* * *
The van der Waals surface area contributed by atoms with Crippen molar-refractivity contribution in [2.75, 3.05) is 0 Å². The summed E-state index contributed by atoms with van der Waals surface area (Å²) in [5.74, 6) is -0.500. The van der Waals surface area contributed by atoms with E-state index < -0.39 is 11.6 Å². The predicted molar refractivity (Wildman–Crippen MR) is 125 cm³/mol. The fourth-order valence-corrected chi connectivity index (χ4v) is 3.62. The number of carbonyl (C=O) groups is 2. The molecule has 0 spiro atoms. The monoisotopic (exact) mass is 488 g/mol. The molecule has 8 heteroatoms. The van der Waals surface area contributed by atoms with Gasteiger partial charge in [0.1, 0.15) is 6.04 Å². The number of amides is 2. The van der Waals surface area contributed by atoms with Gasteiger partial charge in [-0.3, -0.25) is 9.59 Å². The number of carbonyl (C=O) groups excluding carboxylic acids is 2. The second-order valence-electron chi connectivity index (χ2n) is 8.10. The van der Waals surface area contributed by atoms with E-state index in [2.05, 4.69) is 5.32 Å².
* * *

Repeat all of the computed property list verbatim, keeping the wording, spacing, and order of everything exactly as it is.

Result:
The van der Waals surface area contributed by atoms with Crippen molar-refractivity contribution in [2.75, 3.05) is 0 Å². The summed E-state index contributed by atoms with van der Waals surface area (Å²) in [5.74, 6) is -0.500. The van der Waals surface area contributed by atoms with E-state index < -0.39 is 11.6 Å². The predicted molar refractivity (Wildman–Crippen MR) is 125 cm³/mol. The fourth-order valence-corrected chi connectivity index (χ4v) is 3.62. The number of carbonyl (C=O) groups is 2. The molecule has 0 spiro atoms. The monoisotopic (exact) mass is 488 g/mol. The molecule has 8 heteroatoms. The van der Waals surface area contributed by atoms with Gasteiger partial charge in [0.1, 0.15) is 6.04 Å². The number of amides is 2. The van der Waals surface area contributed by atoms with Gasteiger partial charge in [-0.3, -0.25) is 9.59 Å². The number of carbonyl (C=O) groups excluding carboxylic acids is 2. The second-order valence-electron chi connectivity index (χ2n) is 8.10. The van der Waals surface area contributed by atoms with E-state index in [2.05, 4.69) is 5.32 Å².